Police to regain access to surplus military weapons, equipment


President Trump is understood to have taken the decision to scrap an Obama-era ban that currently prevents local law-enforcement forces from obtaining specific surplus equipment from the military. The ban was introduced in May 2015 following the Ferguson unrest.

The 1033 program, which came into force in 1990, allowed cash-strapped police forces to request military equipment which would otherwise have been scrapped. According to White House data, over $5 billion worth of surplus equipment was transferred to state and local law-enforcement agencies since the program was introduced.

The move, the Trump administration explains, “represents a policy shift toward ensuring officers have the tools they need to reduce crime and keep their communities safe. It sends the message that we care more about public safety than about how a piece of equipment looks, especially when that equipment has been shown to reduce crime, reduce complaints against and assaults on police, and makes officers more effective.”

When Obama severely restricted the transfers two years ago, he remarked that “militarized gear sometimes gives people a feeling like [the police] are an occupying force as opposed to a part of the community there to protect them” and that certain equipment designed for the battlefield was “not appropriate for local police departments.”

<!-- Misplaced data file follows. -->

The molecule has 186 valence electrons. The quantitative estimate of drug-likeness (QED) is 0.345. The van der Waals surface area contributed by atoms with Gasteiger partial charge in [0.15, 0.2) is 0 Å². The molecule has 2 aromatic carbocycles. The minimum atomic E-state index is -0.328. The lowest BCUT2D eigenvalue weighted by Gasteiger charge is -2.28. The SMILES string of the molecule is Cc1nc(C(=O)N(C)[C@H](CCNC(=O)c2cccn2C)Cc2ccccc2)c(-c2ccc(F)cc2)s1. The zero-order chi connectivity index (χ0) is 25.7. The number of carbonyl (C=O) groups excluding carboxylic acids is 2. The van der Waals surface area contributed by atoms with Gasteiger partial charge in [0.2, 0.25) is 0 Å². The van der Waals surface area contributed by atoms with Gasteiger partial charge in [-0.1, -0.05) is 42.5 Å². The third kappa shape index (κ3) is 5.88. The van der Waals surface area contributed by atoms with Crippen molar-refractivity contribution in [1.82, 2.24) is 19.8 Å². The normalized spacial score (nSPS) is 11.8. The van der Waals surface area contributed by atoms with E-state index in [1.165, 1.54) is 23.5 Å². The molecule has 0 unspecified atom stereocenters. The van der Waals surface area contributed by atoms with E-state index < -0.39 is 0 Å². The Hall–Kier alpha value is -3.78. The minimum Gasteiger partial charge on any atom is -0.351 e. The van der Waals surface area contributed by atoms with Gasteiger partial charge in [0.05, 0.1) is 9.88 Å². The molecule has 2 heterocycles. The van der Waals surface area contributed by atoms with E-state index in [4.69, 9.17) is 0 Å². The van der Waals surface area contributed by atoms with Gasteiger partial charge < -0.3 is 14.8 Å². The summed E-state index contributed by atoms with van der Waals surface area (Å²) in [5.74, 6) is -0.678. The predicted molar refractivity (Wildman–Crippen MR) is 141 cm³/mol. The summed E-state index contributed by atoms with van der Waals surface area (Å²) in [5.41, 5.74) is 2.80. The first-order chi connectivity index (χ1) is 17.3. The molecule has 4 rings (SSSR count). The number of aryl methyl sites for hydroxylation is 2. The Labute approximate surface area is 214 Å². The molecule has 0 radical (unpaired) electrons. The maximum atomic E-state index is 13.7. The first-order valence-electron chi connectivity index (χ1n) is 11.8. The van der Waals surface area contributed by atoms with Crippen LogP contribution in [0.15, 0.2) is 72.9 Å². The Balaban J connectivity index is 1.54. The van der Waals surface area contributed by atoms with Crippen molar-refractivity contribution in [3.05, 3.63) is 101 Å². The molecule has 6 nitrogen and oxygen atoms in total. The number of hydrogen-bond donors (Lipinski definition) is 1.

Obama’s decision to side with the rioters against law enforcement was strongly criticized at the time while the head of the country’s largest police union emphasized that the Obama administration had overreacted.

“The issue of militarization has been really kind of exaggerated almost to the point that I don’t recognize it at times. The vast majority of the equipment that civilian law enforcement gets from the military is administrative stuff or defensive in nature,” the union’s Executive Director James Pasco stressed in 2015.

Obama’s executive order prevented the federal government from transferring grenade launchers, bayonets, some types of armoured vehicles as well as weapons and ammunition of .50-caliber or higher to police.

According to a recent study conducted by the American Economic Association, for every $1 dollar of military equipment given to law enforcement agencies – the agencies do not have to pay for the equipment they request but they must cover the cost of shipping or transportation – around $20 is saved as a result of reduced crime levels.

Attorney General Jeff Sessions could announce the new policy as early as Monday when he addresses the Fraternal Order of Police National Conference in Nashville, Tennessee.